The rates of US economic growth and especially personal saving have been higher than previously believed, according to revised data from the Bureau of Economic Analysis. But it's not all good news, because the largest economic imbalances remain unchanged.
CAMBRIDGE – Seldom does a dense report from a statistical agency take your breath away, but the latest publication on the United States’ national income accounts from the Bureau of Economic Analysis (BEA) is the exception that proves the rule. The publication, after all, is the BEA’s comprehensive, bottom-up quinquennial reassessment of income, output, and prices going back to the Model-T days of economic activity.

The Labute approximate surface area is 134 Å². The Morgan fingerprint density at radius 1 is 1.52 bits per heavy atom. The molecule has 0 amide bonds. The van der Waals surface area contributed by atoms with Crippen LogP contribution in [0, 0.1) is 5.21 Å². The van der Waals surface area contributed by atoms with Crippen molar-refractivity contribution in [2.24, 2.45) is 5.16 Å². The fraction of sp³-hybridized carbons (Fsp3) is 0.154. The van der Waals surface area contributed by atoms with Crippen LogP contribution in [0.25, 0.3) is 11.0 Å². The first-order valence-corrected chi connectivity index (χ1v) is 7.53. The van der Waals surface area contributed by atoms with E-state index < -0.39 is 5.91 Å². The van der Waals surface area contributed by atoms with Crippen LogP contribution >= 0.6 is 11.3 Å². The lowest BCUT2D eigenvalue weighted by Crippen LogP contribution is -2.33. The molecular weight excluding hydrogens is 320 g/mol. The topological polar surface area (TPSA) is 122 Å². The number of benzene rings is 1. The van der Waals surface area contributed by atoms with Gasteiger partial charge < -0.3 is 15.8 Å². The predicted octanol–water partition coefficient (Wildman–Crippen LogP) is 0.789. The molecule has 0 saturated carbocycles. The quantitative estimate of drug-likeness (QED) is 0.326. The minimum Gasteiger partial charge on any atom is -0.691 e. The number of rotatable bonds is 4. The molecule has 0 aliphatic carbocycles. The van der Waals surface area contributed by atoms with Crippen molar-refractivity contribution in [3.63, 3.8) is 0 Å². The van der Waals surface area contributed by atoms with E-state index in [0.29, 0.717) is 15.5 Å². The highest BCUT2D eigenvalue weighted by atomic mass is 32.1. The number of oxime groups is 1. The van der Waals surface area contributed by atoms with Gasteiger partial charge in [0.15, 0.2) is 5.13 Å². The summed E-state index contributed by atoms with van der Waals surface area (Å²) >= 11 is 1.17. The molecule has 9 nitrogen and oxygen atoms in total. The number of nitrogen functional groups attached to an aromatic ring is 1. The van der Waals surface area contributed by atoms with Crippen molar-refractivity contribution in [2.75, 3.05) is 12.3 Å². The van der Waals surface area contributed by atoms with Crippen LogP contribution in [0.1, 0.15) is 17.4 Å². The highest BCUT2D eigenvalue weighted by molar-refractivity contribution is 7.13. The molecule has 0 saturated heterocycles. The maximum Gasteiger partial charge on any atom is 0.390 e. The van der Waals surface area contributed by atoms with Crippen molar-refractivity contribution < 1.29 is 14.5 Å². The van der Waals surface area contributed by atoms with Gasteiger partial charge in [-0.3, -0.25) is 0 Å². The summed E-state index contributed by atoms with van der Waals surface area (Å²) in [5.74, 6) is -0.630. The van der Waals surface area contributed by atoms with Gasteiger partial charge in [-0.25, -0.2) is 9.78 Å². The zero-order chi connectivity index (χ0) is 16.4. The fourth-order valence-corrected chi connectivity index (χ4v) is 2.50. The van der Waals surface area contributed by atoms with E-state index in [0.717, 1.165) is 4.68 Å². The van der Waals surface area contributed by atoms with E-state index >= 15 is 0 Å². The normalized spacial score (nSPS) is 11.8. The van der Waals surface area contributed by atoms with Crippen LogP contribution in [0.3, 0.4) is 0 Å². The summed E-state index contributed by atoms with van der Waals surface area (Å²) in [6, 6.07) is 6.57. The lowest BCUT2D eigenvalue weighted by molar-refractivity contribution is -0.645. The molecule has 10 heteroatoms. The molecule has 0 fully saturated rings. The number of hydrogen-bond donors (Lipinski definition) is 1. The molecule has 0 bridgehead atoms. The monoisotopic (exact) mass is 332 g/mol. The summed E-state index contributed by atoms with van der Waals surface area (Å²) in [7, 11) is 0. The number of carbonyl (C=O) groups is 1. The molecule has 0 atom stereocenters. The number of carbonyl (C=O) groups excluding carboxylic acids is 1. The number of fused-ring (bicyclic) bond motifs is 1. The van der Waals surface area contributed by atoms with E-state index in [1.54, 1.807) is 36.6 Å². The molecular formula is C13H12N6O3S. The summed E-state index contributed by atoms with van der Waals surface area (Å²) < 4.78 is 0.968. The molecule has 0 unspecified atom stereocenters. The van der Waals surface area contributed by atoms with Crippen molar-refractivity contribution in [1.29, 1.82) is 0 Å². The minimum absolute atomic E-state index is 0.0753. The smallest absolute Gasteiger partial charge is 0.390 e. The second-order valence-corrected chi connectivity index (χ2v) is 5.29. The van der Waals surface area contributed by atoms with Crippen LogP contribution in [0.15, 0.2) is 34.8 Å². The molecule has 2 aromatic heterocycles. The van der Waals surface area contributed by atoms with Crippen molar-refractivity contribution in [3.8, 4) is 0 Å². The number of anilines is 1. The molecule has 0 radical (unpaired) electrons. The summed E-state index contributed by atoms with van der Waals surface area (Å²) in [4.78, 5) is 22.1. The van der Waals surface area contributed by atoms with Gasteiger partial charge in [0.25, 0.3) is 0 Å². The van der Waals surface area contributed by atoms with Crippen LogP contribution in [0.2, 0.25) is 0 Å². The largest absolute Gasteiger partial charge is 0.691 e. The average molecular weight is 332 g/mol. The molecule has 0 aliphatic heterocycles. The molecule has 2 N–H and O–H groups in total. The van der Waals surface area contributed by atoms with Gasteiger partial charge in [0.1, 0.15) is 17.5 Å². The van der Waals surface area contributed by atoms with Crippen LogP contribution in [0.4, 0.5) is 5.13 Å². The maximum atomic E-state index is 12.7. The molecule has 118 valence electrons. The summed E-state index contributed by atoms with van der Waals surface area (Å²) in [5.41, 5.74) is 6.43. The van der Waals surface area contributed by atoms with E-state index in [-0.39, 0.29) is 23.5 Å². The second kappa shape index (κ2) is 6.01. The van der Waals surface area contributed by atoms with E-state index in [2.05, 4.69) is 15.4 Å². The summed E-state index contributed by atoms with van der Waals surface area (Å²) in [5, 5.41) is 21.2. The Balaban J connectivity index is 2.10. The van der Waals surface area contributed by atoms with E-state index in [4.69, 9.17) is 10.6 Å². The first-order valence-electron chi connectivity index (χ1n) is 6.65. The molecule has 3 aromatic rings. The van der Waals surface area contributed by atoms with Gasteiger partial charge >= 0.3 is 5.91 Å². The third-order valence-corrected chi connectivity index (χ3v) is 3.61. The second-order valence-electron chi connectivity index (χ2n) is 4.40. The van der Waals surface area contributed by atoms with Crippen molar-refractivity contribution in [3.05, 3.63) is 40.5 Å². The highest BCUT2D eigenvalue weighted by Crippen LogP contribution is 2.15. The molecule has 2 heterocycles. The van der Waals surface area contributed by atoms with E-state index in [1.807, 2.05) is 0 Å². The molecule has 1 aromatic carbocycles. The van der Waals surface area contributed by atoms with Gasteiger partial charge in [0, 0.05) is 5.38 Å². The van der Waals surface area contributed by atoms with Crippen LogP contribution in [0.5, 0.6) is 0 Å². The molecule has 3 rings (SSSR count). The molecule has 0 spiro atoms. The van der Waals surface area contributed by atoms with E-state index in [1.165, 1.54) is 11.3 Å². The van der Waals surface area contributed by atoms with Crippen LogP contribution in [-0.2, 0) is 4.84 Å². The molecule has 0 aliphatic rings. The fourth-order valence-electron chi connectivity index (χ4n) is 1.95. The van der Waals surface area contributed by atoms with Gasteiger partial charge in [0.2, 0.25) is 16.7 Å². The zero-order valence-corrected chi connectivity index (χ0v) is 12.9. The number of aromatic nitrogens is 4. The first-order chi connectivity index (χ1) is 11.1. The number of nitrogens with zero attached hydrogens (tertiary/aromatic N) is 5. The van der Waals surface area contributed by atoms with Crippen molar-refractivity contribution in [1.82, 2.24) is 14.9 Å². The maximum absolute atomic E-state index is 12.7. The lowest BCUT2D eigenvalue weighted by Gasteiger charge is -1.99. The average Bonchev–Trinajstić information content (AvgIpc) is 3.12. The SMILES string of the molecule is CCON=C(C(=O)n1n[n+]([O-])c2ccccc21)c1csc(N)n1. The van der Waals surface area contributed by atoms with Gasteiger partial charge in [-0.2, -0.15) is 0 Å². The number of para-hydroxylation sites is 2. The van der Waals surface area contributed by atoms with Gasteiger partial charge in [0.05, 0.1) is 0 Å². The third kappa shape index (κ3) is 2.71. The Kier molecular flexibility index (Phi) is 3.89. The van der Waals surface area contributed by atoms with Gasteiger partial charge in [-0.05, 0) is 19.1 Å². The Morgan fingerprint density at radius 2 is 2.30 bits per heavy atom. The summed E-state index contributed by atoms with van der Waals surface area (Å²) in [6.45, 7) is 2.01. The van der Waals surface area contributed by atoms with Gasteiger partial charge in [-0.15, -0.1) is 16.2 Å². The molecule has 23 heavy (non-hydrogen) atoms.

Wading into the review’s details, one finds a slightly improved outlook for medium-term growth. Moreover, the data on personal saving suggest somewhat fewer vulnerabilities and more resilience in the housheold sector. On the other hand, the review changes nothing concerning the two yawning holes – the twin fiscal and external deficits – in the national accounts.
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